Heat - a way around this dilemma is to increase the cooling in the interior of your computer...
Heat is your computers worst enemy, viruses are your data's worst enemy.
In my 25+ years as a computer Tech I have never came across a virus that could damage hardware. I have read 'rumors' of such a beast but have never seen a computer that was damaged by one.
Why is it that a virus can't damage hardware? Because your Operating System will keep the virus from doing damage just as it keeps you from doing so by limiting your access to the hardware. (DOS is different, there is a virus that will format a hard drive...).
However I have seen, and yes with my experimenting have, damaged computer components especially a processor and memory modules.
How was that done?
Note: "Overclocking" the processor and / or the memory will create
more heat, more heat means the sooner a component will be destroyed!
Keeping your computer clean of dirt, dust, and viruses will lengthen the service life of your computer and protect your data.
And it is all about the data because the only thing a computer really does is manipulate data be it a document of some type, or accessing the internet, or playing a game it is all data.
What causes the failure due to heat? Dust and dirt creates an insulating
blanket on parts that keeps the heat generated by the parts from being absorbed
by the air surrounding the parts in the computer case.
By keeping the dust layer to a minimum more heat can be absorbed and moved
away from the delicate electronic parts of the computer.
Your highest priority is to protect your data that means having anti virus/trojan/spyware/malware programs (I don't recommend one of those all in one 'Security Suites" that are popular at this time) installed, kept up to date, and with a scheduled scan for each type of program.
And if you think two of those security suites will mean better protection you are mistaken. As a matter of fact they will do more harm than good, your computer will be so slow it would take forever to do anything. If you have two of them installed pick one and uninstall the other one! If you really want the computer to be faster uninstall them both and go with the single programs as suggested above.
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Note: Those all in one security suites use enormous amounts of memory, processor time, and being a 'Jack of All Trades' type of program they do not do a very good job of keeping viruses from infecting your computer nor cleaning out infections. I recommend a separate program for each type of virus,
they will be smaller, thus use less memory, do it's job faster, do a better job, and cost a lot less. (I use five programs and the total cost is less than half of one of the suites).
Then you need to clean dirt out of the computer, that is give it a good dusting!
I recommend cleaning the dust and dirt out of the computer twice a year. In the spring and at the end of summer, every six months.
How would I do it?
Desktops: Power down the computer (laptops take a different approach), disconnect all the cables, move it to an open area.
Observe ESD! Your task is to clean it not destroy it!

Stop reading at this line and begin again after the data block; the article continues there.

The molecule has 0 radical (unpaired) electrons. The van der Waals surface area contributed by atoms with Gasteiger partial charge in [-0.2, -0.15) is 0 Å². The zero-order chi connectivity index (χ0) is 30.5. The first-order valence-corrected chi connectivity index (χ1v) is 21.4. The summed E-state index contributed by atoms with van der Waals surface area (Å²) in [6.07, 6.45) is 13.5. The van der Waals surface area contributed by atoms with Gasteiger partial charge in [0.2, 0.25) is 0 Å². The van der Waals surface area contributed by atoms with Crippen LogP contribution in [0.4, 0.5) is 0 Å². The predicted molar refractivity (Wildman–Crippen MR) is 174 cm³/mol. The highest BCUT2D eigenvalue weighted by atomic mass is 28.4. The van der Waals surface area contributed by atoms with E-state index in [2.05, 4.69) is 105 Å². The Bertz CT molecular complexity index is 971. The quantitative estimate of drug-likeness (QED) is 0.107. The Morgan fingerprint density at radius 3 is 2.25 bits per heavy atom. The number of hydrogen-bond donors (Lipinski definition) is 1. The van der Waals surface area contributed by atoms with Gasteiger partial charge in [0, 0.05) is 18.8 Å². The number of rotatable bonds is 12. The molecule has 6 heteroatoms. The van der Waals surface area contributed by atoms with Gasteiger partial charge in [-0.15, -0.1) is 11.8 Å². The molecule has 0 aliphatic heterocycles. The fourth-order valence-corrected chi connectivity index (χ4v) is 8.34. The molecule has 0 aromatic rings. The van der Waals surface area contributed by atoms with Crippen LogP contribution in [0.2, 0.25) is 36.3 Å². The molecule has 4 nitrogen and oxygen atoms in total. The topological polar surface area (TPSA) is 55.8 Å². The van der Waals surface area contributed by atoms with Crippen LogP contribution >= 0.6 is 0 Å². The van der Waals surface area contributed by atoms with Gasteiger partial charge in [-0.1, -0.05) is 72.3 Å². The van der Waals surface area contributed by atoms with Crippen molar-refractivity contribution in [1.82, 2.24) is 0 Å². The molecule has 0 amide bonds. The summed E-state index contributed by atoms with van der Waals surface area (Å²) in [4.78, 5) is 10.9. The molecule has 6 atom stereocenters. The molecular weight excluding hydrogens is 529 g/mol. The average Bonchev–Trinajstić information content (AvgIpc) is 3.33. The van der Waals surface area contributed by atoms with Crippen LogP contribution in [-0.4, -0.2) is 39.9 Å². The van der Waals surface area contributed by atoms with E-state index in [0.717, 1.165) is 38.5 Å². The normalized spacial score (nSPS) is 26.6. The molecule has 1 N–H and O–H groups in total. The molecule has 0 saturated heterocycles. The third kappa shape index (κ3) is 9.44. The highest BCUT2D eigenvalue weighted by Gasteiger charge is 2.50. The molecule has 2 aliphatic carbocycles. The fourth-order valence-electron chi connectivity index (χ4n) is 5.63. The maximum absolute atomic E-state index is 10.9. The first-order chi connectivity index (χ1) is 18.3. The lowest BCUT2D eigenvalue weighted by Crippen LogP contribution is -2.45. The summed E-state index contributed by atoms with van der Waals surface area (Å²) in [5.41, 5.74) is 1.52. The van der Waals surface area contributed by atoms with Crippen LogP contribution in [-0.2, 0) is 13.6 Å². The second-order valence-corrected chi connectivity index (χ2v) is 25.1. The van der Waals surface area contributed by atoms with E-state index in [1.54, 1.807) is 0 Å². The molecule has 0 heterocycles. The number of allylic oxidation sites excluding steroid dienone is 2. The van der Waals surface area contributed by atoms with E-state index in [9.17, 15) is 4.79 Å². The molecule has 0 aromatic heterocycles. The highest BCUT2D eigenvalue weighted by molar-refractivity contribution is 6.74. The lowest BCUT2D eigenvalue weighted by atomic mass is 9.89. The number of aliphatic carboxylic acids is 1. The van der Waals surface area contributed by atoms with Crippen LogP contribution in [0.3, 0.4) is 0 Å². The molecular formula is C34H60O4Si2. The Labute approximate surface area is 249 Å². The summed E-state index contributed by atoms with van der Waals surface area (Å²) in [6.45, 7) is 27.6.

Remove the side/top panels to allow easy access to the interior of the computer.
If you have a vacuum cleaner it will make cleaning a lot easier, you can do a pretty good job with just compressed air in a can but a vacuum will do a better job of getting all the dust.
You will need a stiff bristle brush (a 1" paint brush works best) to get in to those nooks and crannies where the canned air or vacuum can't reach or dislodge the dirt.
Then go to work!
Note: A vacuum has a high volume of air that will suck up anything not firmly attached, be careful on how close you get the nozzle of the vacuum to the component parts on the motherboard or add on cards. I pulled a fan off of a very expensive video card with a vacuum once, cheap fasteners holding the fan to the card ...
Canned air works best for cleaning the power supply, using the extension pipe for the nozzle blow air from the interior computer side so that the dust comes out through the fan opening in the back of the power supply (I put the vacuum nozzle close to the fan opening with it on to suck up the dust that will be expelled out through the fan opening).
Use care when cleaning fans, if you allow the fan to spin up too fast with the canned air pressure you may damage the ball bearings in the fan by over heating them at a high speed. I know it sounds cool but the sound of 'kachingggg' as you spend your money for a new fan isn't. (I put a small screw driver between the blades to keep it from spinning, then the canned air will clean the blades
To clean the keyboard use the paint brush and canned air, the paint brush to loosen the dirt/dust, the canned air to blow it out of the nooks and crannies. If you use a vacuum to suck the dust and dirt keep the nozzle away from the keys or it will suck them up, 2 or 3 inches is close enough to get the dust and dirt you will be loosing up.
Once you have it all dusted and cleaned check the add on cards and all the cables to insure a solid connection then put the covers back on, place it back in its normal place, connect up the cables and power it up.
If fails to power up recheck all the add on cards and power/interface cables one is loose or misaligned.
After you have cleaned the computer a couple of times it will not take as long to do the task once every six months or so...
Now where did I put that screw driver....